Building a better tomorrow
Do you want to build bridges, buildings, and roads? Or perhaps figure out ways of how to better protect the environment by designing environmentally-friendly structures? If so, then civil engineering may be the path for you!
The expertise of a civil engineer - whether in the designing, planning or managing phase of the project--is required for almost all structures, both large and small!
UNB Civil Engineering offers you a comprehensive program through a variety of courses, labs, and extracurricular activities. We also offer a Co-op option so you can gain valuable work experience as you complete your degree.
Help solve the World’s problems
As a civil engineer, you will find yourself in a variety of industries including: government (e.g. Department of Transportation), consultation, and law firms.
You will also be tasked to help solve many of the planet's growing challenges: increasing population, infrastructure that is deteriorating, preparing for the possibility of natural disasters, and updating of transportation systems to meet growing needs.
Get the skills and education needed at UNB to begin your career as a civil engineer!
"Construction Engineering deals with planning, managing, and optimizing the construction of roads, buildings, etc." says Dr. Lloyd Waugh. "This can include anything from planning material delivery at a job site, to managing the IT aspects of the project, to selecting the appropriate construction equipment."
Water & Environmental
Water and Environmental Engineering integrates a range of interests from the microbiology of wastewater treatment to the mathematics of hydraulic systems analysis. For example, engineers in this field, Dr. Katy Haralampides, Dr. Bruce Wilson, Dr. Kripa Singh, and Dr. Kerry MacQuarrie, work on supplying safe drinking water systems, the design of environmental protection works such as wastewater treatment plants, and related environmental industries.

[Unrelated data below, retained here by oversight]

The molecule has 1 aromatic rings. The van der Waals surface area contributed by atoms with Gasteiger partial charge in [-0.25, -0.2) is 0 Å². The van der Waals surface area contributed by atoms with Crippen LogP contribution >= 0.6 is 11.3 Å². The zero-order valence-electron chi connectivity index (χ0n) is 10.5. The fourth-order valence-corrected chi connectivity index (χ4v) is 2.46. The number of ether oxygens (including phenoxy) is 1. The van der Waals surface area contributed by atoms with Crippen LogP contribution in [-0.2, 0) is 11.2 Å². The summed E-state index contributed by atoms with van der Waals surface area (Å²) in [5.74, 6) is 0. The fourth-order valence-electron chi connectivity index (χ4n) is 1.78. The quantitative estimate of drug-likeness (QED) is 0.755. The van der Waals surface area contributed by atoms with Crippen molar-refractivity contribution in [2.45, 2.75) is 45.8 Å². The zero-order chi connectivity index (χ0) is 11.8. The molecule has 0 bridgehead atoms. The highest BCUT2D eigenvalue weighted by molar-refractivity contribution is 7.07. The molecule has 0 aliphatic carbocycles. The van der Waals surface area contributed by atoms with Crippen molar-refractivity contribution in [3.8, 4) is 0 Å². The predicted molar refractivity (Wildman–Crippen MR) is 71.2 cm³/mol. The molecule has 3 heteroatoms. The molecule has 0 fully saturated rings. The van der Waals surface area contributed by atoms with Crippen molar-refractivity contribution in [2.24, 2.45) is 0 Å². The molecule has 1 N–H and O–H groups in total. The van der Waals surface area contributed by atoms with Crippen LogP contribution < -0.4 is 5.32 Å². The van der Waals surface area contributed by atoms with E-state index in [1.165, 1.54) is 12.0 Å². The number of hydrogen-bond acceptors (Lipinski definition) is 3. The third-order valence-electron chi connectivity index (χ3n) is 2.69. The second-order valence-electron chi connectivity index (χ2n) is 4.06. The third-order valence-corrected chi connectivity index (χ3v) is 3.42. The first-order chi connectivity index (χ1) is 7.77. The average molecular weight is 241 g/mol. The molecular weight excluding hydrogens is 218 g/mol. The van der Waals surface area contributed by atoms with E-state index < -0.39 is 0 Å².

No structure is stable without an adequate foundation, and the design of this interface between structure and earth is one of the many tasks of the Geotechnical Engineer. According to Dr. Brian Cooke, and Dr. Arun Valsangkar, Geotechnical Engineers also deal with the largest structures in the world, such as earth-filled dams and embankments. Foundations are also an integral part of other structures constructed with steel or concrete.
"Understanding the properties and behaviour of materials used for construction is essential if we are to build civil engineering structures that will survive into the next century" explains Dr. Michael Thomas, Materials Engineering professor.
One such example is the Confederation Bridge. "It is designed to last at least 100 years in the harsh conditions of the Northumberland Strait and was built using the latest advances in concrete technology. Also, today's engineers must be capable of designing and using materials that are friendly to the environment in that they require low energy costs for production, have a high durability but low maintenance, and contain a large proportion of recycled and recyclable materials."
"Structural engineers make sure that buildings and bridges are strong enough so that they don't fall down" explains Dr. Peter Bischoff. "Gravity is our biggest enemy and every structural action can be reduced down to a simple push-pull action which needs to be resisted by the materials being used in the structure.” Earthquakes, wind and snow are other loads that need to be resisted by materials used to build the structure.
Dr. Xiomara Sanchez also highlights the importance of sub-disciplines within Transportation Engineering. "Transportation Engineering also includes the diverse field of Pavement Engineering, which deals with the design, construction and management of the pavement assets. The challenge nowadays is to preserve our infrastructure and use sustainable practices for this purpose."
How they fit together
These disciplines, taken collectively, represent virtually all facets of a construction project. Knowledge of the concepts associated with these disciplines gives civil graduates an edge, whether they aid in bringing water to drought-striken communities across the world, or design a new office complex.